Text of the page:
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Project Aurum

Project Aurum

The first brant
along the edge of the moon
have come into sight...

In October 2000 I made the same pot twice. Two pots in case one of them would not survive the act of creation. The potter's dependence on the power of the elements makes him humble and it always means trembling and worrying until the door of the kiln is opened. Then success or failure is revealed.

In the case of the two pot siblings a gruesome sight was disclosed after opening the kiln. Both pots were cracked several times, all the beauty was gone, an attestation of total failure. (Kiln cracks, no cooling cracks. With kiln cracks the pot still has a good sound when knocking on it, with cooling cracks it clangs.)
All hopes and expectations I had for these pots were lost. A great disappointment enwrapped things silently.

I put one of the pots into my private collection however and gave the other one away.
During the following years many visitors came to my studio. Again and again, when they discovered the pot they said: „Oh, what a pity, the beautiful pot!“
Then I always told them about the impermanence of things.
Almost 12 years later I stood in front of this pot once more and thought about the idea to make a new one like it, it would have been easy. If you are an emotional person like me and develop and cultivate a sort of melancholy and a taste for little stories like this, you dream of the ineffable thing, in this case the restoration of the pot.
But how could so many large and small cracks be repaired? There were a few possibilities and what would be at risk, when almost everything was already lost.
The most simple restoration technique would be to fill the cracks with silicone or plastic material and finally paint it with gold bronze.
A more intricate technique – which is used in Japan – would be to fill the cracks with synthetic resin and dust the moist resin with gold powder.
More complex is the restoration with metals like copper or silver.
The most expensive technique, the optimum, is the restoration with gold.
It took a few days until I decided to choose the optimum, for the benefit of this pot.
This decision caused new problems, like how much gold would be needed and what would that cost? Is it possible to use this technique on such long cracks and who can do such a complicated restoration? Lots of questions.
Gold has been used for jewellery and ritualistic objects for thousands of years.
Gold is among the most noble metals people work with. It is a natural element and it does not corrode.

As the pot is decorated with a Chinese picture motif, I decided to use fine gold. The colour of fine gold is gentle and noble. It was already highly appreciated in ancient China.

About the restorer:
After some search I decided to entrust Mr. Kurt Wartenberg with the gold work. Mr. Wartenberg is wellknown for his most precise work with noble metal. As he has been caring for bonsai as a hobby for years the decision was easy.
Now everything took its course and the restoration began. By the mid of May 2012 the work was completed.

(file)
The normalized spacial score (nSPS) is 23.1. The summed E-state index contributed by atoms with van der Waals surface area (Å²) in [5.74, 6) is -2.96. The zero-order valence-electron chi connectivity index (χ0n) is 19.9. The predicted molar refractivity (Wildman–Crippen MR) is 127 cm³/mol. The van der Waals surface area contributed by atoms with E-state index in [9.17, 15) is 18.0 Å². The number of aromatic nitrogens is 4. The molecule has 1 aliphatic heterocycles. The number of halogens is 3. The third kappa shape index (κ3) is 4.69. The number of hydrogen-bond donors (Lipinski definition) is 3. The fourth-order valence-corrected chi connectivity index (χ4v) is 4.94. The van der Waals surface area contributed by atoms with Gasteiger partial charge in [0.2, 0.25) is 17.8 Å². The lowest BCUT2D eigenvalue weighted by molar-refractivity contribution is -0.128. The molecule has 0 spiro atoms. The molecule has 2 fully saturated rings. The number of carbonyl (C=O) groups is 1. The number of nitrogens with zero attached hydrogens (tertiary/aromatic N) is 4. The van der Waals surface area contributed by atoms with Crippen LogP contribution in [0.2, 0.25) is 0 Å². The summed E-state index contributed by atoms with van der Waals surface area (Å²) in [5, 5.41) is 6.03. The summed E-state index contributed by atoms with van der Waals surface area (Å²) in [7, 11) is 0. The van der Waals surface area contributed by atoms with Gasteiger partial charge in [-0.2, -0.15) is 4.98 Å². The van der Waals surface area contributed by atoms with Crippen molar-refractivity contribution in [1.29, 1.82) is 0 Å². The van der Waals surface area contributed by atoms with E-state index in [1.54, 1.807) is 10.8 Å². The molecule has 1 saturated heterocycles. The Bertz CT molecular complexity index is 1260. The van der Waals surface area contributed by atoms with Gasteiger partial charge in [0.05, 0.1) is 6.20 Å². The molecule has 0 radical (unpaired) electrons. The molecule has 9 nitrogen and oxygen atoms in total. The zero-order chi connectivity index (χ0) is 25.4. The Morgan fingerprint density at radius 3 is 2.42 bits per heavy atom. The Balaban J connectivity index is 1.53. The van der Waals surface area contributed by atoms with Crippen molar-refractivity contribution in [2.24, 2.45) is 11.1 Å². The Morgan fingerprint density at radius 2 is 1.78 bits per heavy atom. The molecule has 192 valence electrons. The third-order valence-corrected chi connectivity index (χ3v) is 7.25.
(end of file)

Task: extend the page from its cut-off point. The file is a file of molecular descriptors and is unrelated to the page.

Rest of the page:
The word completion gets its full meaning when you hold this pot in your hands.

The failed work „Phoenix in the Ashes“

First work steps with gold.
For restoring the thin long cracks the casting technique was inapplicable especially for economic reasons. So the fine gold was driven into the cracks with a small hammer. This is a very difficult and „dangerous“ manual technique. The pot can break at any time or chipping can make the damage worse.

The word completion gets its full meaning when you hold this pot in your hands.
It is like „The Rise of the Phoenix“. Something worthless gains much higher value by the means of a perfect restoration.

The second view.

In the middle of the picture the end of the bottom crack is still clearly visible. Philosophically we could interpret this as „The reflection of the moon in waves of water“.

On the right side of the picture there is something special: just below the brant in the sky a little particle of fireclay propably has gone off and left a barely visible crater. The master has mended it with a goldnugget. It is unbelievable, this is restoration at its best. Philosophical interpretation: „The rising moon below the geese“.

The inside of the pot after restoration.

And this is the most perfect finish of the restoration. A small copper plate of 1,5 cm with the initials of the master „K W“.

On the back side of the plate a goldnugget was insertet, in which a mark is engraved. On the nugget the word „Aurum“ (gold) is written and on the plate the number 999,9 (gold fineness).
The copper plate was tied to two mammoth sticks with a handbraided string.
Technical data of the pot:
Measurements: 29 cm x 20,5 cm x 12 cm
Made in November 2000 – fired at ca. 1230° C – glaze painting

Technical data of the restoration:
8,7 g fine gold (999,9) for the pot
1,0 g nugget fine gold (999,9)  for the mark
restoration hours of work: 46 hours
Text: Peter Krebs
Photographs: Kurt Wartenberg and Peter Krebs
Translation: Heike van Gunst

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